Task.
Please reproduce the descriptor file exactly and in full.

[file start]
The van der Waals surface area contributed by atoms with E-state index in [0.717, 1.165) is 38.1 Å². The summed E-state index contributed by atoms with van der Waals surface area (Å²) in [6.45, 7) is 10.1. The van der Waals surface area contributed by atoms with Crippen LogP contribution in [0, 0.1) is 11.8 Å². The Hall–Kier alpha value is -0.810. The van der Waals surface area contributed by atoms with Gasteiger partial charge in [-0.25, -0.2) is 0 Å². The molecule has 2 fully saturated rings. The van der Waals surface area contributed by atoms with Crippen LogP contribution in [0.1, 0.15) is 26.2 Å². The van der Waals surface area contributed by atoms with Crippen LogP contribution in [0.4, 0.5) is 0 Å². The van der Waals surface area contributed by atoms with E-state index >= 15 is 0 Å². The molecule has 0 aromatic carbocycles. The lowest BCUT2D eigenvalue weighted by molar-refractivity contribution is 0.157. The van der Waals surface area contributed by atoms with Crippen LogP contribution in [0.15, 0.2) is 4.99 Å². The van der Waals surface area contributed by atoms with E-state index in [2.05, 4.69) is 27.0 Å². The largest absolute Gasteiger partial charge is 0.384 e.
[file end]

The van der Waals surface area contributed by atoms with E-state index in [0.717, 1.165) is 38.1 Å². The summed E-state index contributed by atoms with van der Waals surface area (Å²) in [6.45, 7) is 10.1. The van der Waals surface area contributed by atoms with Crippen LogP contribution in [0, 0.1) is 11.8 Å². The Hall–Kier alpha value is -0.810. The van der Waals surface area contributed by atoms with Gasteiger partial charge in [-0.25, -0.2) is 0 Å². The molecule has 2 fully saturated rings. The van der Waals surface area contributed by atoms with Crippen LogP contribution in [0.1, 0.15) is 26.2 Å². The van der Waals surface area contributed by atoms with Crippen LogP contribution in [0.4, 0.5) is 0 Å². The van der Waals surface area contributed by atoms with E-state index >= 15 is 0 Å². The molecule has 0 aromatic carbocycles. The lowest BCUT2D eigenvalue weighted by molar-refractivity contribution is 0.157. The van der Waals surface area contributed by atoms with Crippen LogP contribution in [0.15, 0.2) is 4.99 Å². The van der Waals surface area contributed by atoms with E-state index in [2.05, 4.69) is 27.0 Å². The largest absolute Gasteiger partial charge is 0.384 e.